I like what I head/read//
"We do not seek to impose any system of government on any other nation," Obama said. Then he added that freedom of expression and worship, unfettered access to information and unrestricted political participation are not unique to the United States; instead, he called them "universal rights."
The line offered echoes of Obama's predecessor, George W. Bush, who often talked of the "universality of freedom." Obama talked at length about the Internet, which he said helped him win the presidency because it allowed for the mobilization of young people like those in his audience in Shanghai.
"I'm a big supporter of non-censorship," Obama said. "I recognize that different countries have different traditions. I can tell you that in the United States, the fact that we have free Internet — or unrestricted Internet access is a source of strength, and I think should be encouraged."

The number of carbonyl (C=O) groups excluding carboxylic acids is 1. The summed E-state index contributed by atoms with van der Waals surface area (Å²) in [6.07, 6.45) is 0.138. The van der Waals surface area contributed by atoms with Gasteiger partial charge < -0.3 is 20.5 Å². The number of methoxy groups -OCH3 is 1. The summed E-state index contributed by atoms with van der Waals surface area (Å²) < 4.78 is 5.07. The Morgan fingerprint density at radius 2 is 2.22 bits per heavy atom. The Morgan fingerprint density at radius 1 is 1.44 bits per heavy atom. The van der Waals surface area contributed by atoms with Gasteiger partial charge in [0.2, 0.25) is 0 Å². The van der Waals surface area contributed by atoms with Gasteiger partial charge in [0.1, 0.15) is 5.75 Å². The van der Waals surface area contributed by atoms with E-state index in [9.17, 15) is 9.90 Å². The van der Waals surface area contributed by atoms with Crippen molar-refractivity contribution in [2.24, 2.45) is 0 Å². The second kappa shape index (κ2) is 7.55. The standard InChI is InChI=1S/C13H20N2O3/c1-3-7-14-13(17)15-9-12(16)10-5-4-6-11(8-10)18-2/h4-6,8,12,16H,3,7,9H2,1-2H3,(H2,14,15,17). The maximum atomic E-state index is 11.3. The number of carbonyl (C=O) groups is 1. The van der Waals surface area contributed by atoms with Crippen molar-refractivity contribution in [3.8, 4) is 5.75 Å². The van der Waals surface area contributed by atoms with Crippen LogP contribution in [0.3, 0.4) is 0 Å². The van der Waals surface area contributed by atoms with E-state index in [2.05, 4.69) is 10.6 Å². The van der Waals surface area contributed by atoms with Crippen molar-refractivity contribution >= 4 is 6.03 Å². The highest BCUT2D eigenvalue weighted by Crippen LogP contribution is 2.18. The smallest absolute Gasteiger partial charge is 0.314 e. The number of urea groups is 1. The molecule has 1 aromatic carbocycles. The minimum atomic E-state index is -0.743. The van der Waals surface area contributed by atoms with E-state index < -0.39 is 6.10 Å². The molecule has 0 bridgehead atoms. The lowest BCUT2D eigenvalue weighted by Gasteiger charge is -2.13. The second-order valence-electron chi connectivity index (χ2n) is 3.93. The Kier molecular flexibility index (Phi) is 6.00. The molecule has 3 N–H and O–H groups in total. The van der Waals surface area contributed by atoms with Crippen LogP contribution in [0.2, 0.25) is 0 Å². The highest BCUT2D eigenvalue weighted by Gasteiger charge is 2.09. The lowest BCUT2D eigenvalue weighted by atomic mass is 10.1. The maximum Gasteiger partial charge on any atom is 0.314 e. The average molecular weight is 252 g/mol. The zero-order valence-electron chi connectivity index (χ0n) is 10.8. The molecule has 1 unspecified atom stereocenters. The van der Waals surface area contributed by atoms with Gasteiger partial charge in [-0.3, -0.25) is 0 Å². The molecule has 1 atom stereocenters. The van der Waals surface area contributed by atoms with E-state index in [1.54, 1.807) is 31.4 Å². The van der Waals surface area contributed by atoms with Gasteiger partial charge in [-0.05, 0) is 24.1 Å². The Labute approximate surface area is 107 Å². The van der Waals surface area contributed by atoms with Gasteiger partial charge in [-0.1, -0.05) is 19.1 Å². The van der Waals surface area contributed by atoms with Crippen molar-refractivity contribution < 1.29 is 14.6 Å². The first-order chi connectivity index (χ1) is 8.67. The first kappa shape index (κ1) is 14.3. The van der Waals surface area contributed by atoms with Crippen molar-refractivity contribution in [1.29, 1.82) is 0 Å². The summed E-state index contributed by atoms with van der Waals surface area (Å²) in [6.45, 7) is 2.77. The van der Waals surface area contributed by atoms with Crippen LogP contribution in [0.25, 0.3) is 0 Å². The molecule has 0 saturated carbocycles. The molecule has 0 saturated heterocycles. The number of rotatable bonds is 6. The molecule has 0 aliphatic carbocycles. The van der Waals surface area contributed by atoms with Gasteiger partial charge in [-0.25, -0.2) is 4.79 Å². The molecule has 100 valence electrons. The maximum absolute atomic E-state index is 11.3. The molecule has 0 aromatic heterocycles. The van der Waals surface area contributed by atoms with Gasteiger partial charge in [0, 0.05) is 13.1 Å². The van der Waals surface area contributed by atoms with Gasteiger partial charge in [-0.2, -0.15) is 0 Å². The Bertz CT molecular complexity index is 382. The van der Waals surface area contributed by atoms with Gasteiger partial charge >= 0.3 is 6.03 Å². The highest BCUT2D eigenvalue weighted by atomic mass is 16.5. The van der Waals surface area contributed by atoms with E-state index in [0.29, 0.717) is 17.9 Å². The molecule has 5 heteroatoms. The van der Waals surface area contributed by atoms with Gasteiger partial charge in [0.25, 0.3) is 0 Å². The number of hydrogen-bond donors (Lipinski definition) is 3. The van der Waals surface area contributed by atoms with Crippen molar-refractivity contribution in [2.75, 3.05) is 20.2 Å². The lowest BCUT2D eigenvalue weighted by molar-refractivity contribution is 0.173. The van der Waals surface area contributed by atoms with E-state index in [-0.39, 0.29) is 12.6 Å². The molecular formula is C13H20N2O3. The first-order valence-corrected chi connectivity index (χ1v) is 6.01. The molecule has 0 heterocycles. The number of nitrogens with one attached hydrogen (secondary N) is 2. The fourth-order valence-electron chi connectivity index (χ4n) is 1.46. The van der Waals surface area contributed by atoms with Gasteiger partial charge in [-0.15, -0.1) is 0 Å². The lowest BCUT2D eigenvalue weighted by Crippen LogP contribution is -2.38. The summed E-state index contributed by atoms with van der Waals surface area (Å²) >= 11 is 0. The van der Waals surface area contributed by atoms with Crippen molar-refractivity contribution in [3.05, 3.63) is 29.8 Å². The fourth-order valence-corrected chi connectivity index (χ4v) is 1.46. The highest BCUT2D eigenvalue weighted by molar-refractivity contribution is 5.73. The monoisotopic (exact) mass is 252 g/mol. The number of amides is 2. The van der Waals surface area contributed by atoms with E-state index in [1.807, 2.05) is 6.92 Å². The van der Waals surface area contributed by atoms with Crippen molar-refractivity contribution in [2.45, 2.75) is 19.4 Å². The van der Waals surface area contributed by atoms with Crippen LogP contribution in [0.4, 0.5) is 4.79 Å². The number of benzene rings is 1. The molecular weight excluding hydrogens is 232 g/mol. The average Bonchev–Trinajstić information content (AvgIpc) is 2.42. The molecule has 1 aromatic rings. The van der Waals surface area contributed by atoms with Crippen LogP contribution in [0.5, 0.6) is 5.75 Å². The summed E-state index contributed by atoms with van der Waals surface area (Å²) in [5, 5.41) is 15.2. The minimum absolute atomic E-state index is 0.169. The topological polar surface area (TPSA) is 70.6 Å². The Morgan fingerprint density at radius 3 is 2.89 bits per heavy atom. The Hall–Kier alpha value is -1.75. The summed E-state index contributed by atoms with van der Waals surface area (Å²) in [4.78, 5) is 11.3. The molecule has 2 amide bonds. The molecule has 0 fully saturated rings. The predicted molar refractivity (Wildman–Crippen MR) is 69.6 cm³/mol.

Given where Obama was speaking, such a comment carried strong implications. And he appeared to be talking directly to China's leaders when he said that he believes free discussion, including criticism that he sometimes finds annoying, makes him "a better leader because it forces me to hear opinions that I don't want to hear."